But that prize money for last place, over time, is just enough to get you going, provided you know where to spend it. And the simplistic career mode menu hides many different places to spend cash, all of which have a direct effect on the performance of you car.
Before you know it, you’re allowing your semi-retarded engine designer to use one million of your start-and-park dollars to design an engine that outputs five more horsepower than your current engine. Or you’re taking advantage of an off-week to repair your primary chassis after weeks of moderate abuse.
The K-Mart contract runs out, and you replace them with Nikon cameras, a company that pays you slightly more adequately, and you’re so damn excited about the prospect of being able to afford a chassis development center in ten seasons that you completely change your paint scheme, and switch from Chevrolet to Dodge.
The powerplant developed by your engineer who still writes his “c’s” backwards and wakes up early to watch Spongebob on Saturday mornings now managed to get you up to semi-competitive speeds. That, and some wishful thinking in the setup department landed you on pole for the first Michigan race by some act of God. You drive your ass off, your pit crew forgets to imitate The Three Stooges during your pitstop and actually does their job, and you find yourself shocked to be in victory lane.
This is how everyone’s first season in career mode goes. But once the success comes, the game opens up immensely.
Kyle Petty retires at the end of the first season and gets replaced by an up-and-coming Busch series driver, usually Brian Vickers or Ron Hornaday. Your late-season surge up through the standings has landed you some decent cash, and you’ve significantly upgraded your race shop, installing a wind tunnel and some sort of computer equipment that makes developing new chassis take significantly less time. You fired most of your old pit crew, crew chiefs, and engineers, in favor of more competent people who can build you track-specific engines and chassis, although you didn’t have the heart to tell them you can’t afford to do that yet. You change your entire paint scheme and switch to a Pontiac for Speedweeks, attempting to re-write history, starting a weekend earlier than most teams with “The Shootout.”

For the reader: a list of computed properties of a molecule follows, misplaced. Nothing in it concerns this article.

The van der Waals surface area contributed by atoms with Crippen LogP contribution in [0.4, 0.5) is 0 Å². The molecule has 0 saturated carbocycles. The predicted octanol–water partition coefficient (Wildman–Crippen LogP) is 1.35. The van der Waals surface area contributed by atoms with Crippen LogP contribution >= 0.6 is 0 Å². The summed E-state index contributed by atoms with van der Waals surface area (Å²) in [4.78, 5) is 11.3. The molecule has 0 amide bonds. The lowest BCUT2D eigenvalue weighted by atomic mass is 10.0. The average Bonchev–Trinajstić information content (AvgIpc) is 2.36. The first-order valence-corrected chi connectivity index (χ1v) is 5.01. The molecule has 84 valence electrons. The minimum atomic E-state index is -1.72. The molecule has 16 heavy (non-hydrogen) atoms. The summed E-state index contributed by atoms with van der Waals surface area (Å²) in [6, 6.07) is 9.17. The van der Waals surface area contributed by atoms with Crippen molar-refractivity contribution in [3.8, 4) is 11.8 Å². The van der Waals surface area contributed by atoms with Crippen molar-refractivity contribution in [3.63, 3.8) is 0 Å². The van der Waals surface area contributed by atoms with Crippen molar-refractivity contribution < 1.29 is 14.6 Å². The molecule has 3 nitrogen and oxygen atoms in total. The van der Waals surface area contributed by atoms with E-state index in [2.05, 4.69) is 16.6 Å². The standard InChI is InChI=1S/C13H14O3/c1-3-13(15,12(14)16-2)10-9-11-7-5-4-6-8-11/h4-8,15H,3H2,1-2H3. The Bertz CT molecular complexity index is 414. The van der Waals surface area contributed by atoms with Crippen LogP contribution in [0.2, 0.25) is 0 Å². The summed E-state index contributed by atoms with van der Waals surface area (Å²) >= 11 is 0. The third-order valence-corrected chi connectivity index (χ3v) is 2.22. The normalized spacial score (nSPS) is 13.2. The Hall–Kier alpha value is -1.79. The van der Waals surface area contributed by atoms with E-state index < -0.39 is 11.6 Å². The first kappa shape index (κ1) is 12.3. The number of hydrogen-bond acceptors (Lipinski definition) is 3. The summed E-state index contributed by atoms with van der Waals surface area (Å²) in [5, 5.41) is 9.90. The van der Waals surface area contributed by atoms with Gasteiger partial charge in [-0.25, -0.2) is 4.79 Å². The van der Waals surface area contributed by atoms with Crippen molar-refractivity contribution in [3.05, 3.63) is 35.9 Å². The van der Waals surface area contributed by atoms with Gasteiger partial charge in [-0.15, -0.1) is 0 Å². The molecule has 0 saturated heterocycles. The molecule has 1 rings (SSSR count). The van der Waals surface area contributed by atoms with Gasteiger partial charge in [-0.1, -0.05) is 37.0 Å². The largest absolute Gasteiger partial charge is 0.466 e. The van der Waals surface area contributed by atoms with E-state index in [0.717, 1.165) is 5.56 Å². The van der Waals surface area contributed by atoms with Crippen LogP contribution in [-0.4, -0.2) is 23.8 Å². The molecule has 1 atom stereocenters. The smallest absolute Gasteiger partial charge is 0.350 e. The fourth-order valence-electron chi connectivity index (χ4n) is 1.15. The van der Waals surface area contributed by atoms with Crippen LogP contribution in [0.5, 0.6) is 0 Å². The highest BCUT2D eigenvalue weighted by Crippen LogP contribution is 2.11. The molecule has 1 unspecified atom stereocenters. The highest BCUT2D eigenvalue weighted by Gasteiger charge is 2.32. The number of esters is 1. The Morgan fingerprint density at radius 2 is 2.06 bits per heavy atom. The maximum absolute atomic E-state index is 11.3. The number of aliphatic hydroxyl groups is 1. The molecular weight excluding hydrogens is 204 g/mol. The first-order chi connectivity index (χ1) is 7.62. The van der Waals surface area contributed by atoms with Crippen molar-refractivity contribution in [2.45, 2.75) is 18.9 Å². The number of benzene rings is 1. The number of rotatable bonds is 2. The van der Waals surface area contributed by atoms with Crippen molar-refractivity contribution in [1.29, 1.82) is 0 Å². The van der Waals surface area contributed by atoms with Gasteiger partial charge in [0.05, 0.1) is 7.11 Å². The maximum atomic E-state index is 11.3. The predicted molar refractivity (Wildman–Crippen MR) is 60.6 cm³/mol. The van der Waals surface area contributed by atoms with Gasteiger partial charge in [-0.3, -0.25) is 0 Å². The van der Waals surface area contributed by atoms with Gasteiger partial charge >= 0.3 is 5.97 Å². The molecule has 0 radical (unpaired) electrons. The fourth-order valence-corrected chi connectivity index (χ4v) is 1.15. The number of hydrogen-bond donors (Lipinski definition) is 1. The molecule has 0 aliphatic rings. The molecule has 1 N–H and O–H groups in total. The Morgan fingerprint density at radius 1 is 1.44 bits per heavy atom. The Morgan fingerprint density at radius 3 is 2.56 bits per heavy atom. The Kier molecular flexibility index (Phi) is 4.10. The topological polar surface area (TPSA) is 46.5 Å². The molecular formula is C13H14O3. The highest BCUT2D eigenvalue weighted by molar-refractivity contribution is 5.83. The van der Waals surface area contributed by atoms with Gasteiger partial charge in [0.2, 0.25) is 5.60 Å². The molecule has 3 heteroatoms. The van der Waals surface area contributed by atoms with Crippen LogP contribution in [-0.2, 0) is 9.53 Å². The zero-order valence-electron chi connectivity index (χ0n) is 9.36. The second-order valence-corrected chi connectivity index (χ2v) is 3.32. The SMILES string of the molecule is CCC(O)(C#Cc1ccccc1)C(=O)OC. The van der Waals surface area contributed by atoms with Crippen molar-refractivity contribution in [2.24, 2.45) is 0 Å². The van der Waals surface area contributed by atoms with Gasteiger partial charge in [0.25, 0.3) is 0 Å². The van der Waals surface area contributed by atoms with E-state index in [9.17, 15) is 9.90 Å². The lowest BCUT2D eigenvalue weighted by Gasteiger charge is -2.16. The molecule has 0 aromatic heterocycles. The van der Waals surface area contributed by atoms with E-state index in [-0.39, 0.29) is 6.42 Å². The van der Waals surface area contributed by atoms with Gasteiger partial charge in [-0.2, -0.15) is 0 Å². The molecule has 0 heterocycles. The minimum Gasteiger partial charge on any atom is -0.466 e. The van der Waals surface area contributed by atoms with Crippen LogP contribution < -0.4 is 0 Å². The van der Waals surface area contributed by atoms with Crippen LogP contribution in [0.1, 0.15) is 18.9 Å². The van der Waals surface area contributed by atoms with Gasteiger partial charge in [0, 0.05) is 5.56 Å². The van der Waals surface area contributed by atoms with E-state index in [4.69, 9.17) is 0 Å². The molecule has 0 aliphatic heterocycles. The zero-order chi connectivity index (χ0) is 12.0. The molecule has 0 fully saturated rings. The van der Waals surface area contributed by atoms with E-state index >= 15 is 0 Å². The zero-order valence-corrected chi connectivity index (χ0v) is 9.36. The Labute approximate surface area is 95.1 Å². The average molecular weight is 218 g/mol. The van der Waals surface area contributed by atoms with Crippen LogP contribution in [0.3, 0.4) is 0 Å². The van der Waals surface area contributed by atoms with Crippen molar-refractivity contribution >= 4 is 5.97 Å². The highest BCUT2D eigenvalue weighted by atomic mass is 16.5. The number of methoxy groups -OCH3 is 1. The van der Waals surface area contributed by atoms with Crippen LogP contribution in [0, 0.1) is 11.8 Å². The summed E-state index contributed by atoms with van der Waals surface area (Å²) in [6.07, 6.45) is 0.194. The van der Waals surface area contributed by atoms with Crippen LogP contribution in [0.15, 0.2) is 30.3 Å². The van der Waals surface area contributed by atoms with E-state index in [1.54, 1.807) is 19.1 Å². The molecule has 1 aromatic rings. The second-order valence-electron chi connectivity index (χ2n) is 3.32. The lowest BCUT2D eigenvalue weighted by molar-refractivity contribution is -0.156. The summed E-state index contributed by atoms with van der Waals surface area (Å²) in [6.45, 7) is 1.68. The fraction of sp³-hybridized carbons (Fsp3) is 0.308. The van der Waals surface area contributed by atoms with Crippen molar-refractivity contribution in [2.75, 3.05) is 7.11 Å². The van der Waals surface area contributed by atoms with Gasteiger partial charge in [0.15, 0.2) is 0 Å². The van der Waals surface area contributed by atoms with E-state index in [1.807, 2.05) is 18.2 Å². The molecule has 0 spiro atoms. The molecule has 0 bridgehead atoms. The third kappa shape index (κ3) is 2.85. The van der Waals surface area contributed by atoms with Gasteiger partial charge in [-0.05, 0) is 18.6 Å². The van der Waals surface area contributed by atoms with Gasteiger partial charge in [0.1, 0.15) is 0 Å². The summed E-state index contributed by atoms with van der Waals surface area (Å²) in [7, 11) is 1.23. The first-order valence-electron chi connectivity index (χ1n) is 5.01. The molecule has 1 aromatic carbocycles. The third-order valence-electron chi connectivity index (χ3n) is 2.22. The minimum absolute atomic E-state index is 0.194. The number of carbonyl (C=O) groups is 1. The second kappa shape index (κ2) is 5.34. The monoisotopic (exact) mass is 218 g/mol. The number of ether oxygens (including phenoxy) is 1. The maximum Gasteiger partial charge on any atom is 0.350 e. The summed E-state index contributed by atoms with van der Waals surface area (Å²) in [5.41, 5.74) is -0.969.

This is not just creative writing; this is the kind of adventure everyone goes on while playing NASCAR Thunder 2004’s career mode.
You can hire and fire you entire race team, either as a group, or individually if you want to hurt someone’s feelings. Drivers retire or swap rides at the end of each season. You can build engines, chassis, shop additions, or dedicate your team’s time to researching and developing new parts, which do have a tangible effect on the performance of your car, and the quality of which depends on the skill of your engineers. A multitude of sponsors come and go, each offering various amounts of money and goals for you to accomplish, and occasionally, if you’re in the right place at the right time, you’ll be able to take over for a driver who retired at the end of the previous season. Rookie stripes disappear after every driver’s first season, prize money is given out for gaining the most spots or having the fastest lap, and every single non-points event is included, complete with proper entry requirements and format.
This is on top of the lengthy pre-race intros that feature anthems, fighter-jet flybys (with various different types of airplanes), driver intros, pace laps, and two distinct commentary teams to simulate the FOX / NBC change that occurs at mid-season.
In the newest NASCAR game, we can buy three different engine upgrades in Career mode. The vast majority of forum users unanimously praised the game; some even called it the best NASCAR game ever, even while YouTube video after YouTube video was posted, completely destroying any outside credibility the young Eutechnyx series once had.
Apparently, nobody seems to realize that things have been moving in the wrong direction.
With how shoddy and disappointing the past two Eutechnyx NASCAR titles have been, there’s no way you shouldn’t still be playing NASCAR Thunder 2004. Period.
But yet, people are quick to completely rule out a game from ten years ago because it isn’t for the latest & greatest gaming console, and they will happily convince themselves that a broken online component and embarrassing AI is perfectly okay for a racing title in 2013, just because they want to drive as Brad Keselowski.
So, the next time you’re at GAME, or GameStop, or EBGames, go look in the old PS2 / XBOX game section and buy NASCAR Thunder 2004 for a whopping two dollars. Pretend it’s like downloading a historic carset for one of your favorite racing sims. That’s what I do.